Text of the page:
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Wednesday, August 9, 2017

30 miles out and over a mile deep

I hope you've been enjoying some of the amazing live deep-sea video footage from the Cordell Bank National Marine Sanctuary this week.  If you haven't watched yet, you can tune in at www.nautiluslive.org.  They'll be in this area until 14 August 2017.

We saved a few images from today's dive to the "Box Canyon" area between Bodega Canyon and Cordell Bank.  Here's a map for reference:


 
Some of our favorite images were the ledges covered with deep-sea invertebratesa visual wonder!



Here's a close-up:


I am *not* a deep-sea biologist, but if you need a little help, here's what I think you're seeing — most of the white animals above are large sponges; the yellow animal with feather-like arms at the lower left is a crinoid (feather star); the large anemone on the right is a Venus Flytrap Anemone.  They're joined by crabs (upper left), shrimp (upper right), brittle stars and different anemones (center).

I learned something cool about the deep-sea octopus that the ROV has been encountering (see image below).  I think it's Graneledone boreopacifica a species that's known to have the longest embryo-brooding time of any animal at 53 months (almost 4.5 years!). You can read more about it here.



I also learned about a new type of sea star.  I was noticing these orange animals (picture below) that looked a little like crinoids and a little like brittle stars.  They weren't quite right for either one, so I did more research, and now I think they're brisingid sea stars (not sure which species).  Brisingids are unusual sea stars in that they're suspension-feeders, capturing food by creating a net with their arms.  You can learn more about brisingids here.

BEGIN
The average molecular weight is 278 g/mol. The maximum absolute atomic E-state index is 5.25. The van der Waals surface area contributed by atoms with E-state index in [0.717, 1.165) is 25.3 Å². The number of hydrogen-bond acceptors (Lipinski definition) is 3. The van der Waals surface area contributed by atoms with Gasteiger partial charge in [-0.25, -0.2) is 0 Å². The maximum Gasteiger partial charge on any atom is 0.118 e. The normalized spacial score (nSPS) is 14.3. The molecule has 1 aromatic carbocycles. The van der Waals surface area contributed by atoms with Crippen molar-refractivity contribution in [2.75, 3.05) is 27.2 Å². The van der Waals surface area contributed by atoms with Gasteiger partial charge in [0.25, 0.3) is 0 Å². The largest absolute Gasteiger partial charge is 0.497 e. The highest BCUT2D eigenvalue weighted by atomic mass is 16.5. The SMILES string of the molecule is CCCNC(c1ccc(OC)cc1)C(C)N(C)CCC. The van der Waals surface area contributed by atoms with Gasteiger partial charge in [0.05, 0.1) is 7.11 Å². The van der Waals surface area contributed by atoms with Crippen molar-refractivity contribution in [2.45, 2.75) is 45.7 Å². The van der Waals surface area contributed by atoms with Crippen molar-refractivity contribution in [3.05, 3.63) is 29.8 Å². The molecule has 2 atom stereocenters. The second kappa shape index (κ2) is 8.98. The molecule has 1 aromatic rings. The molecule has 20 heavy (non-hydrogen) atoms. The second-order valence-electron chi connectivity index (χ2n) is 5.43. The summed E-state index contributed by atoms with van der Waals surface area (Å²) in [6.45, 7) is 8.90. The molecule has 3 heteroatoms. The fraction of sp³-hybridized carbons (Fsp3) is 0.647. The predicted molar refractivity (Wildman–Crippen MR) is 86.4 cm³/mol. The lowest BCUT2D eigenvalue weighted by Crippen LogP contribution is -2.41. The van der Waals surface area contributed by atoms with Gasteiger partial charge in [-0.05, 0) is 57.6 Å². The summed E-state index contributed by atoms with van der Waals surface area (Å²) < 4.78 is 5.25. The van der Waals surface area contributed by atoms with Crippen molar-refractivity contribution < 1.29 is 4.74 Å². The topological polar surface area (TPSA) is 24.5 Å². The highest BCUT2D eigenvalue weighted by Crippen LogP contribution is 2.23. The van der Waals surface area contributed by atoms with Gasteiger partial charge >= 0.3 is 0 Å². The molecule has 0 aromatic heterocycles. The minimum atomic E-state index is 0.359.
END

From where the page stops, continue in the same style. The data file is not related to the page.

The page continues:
One more shot, featuring a beautiful bamboo coral (gorgonian octocoral) with extended polyps:


Thanks to the E/V Nautilus crew for sharing these amazing images!  To see more live discoveries yourself, tune in at www.nautiluslive.org.  You'll find it hard to pull yourself away from this incredible glimpse of life in the deep sea not far from Bodega Head.

4 comments:

John W. Wall said...

Nice screen captures! It's mesmerizing to watch. I don't envy having to focus on something while bobbing around in a current.

Jackie Sones said...

Thanks, John! Eric says taking screen captures makes you feel like you are a part of the expedition. :)

It's amazing technology -- watching the exploration and documentation of these deep-sea communities in real time.

Tom Lambert said...

The beauty, feeding strategies and reproductive characteristics of marine life are simply amazing. Thanks for sharing.

Darris said...

Amazing!!